"We should bring the church to engage the realities of contemporary culture, not by simple defiance or by naive acquiescence, but acknowledging, in the fashion of Gaudium et Spes, both our culture's valid achievements and real dangers."10 This principle appears at first glance to be separate from the bioethical field. But when we analyze it and come to understand the reasoning behind the principle, we learn a very powerful lesson — the need to engage the social, cultural and historical backgrounds of a given conversation.

The field of clinical bioethics continues to have an identity problem. The debate about defining the goals, standards and education of ethicists is worthwhile. The literature seems to be moving toward a model of ethical facilitation grounded in the practice of mediation. If this direction continues, members of the field would be wise to look beyond themselves to find models with similar goals and practices. Inter-religious dialogue is a model with a bounty of treasure from which clinical ethics can benefit.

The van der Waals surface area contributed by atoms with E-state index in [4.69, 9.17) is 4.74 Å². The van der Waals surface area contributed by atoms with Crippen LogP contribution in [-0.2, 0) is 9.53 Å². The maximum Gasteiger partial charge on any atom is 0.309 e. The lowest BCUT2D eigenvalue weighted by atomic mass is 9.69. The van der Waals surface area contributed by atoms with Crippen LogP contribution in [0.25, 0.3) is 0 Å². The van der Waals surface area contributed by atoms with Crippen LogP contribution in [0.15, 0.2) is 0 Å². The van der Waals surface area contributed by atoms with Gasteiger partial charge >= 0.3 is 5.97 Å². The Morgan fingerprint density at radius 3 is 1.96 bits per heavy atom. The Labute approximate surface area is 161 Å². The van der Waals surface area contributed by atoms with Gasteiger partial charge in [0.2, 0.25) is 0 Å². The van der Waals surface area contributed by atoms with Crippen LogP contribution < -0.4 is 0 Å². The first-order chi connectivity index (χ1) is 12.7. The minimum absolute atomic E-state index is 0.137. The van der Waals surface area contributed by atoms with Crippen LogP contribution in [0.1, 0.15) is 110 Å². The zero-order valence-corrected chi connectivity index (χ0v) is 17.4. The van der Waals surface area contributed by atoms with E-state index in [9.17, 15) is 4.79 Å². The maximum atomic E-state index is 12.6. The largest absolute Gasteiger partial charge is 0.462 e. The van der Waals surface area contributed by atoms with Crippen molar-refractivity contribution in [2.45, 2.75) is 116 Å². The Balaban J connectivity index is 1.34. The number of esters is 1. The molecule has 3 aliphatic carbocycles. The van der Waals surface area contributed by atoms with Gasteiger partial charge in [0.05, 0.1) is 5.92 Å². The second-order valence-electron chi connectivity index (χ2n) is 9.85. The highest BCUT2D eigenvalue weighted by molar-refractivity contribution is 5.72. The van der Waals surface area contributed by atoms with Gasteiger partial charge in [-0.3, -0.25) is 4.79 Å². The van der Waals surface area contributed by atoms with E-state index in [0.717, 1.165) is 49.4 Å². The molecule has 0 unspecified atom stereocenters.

NATHANIEL BLANTON HIBNER, PhD, is director, ethics, for the Catholic Health Association, St. Louis.

  1. American Society of Bioethics and the Humanities, Core Competencies for Healthcare Ethics Consultation (Chicago: 2011). A note for readers: Clinical ethicists have been undergoing the process of professionalization, which started in the 1990s. It includes certain competencies, standardized education, defined roles and can include certification.
  2. Nancy Neveloff Dubler and Carol B. Liebman, Bioethics Mediation: A Guide to Shaping Shared Solutions, revised and expanded edition (Nashville: Vanderbilt University Press, 2011), 604.
  3. Dubler and Liebman, 641.
  4. Dubler and Liebman, 629.
  5. Second Vatican Council, "Nostra Aetate: Declaration On The Relationship Of The Church To Non-Christian Religions," https://www.bc.edu/content/dam/files/research_sites/cjl/texts/cjrelations/resources/documents/catholic/Nostra_Aetate.htm, No. 1.
  6. Catholic Common Ground Initiative, "Principles of Dialogue," https://catholiccommonground.org/principles-of-dialogue/.
  7. Dubler and Liebman, 87.
  8. "Principles of Dialogue."
  9. "Principles of Dialogue."
  10. "Principles of Dialogue." Gaudium et Spes is a document from the Second Vatican Council that outlines the role of the Catholic church in relationship with the broader world. It recognizes that the Catholic church has a mission to address the needs of those outside the Catholic faith.

Ethics - Techniques to Foster Inter-Religious Dialogue May Assist Clinical Ethicists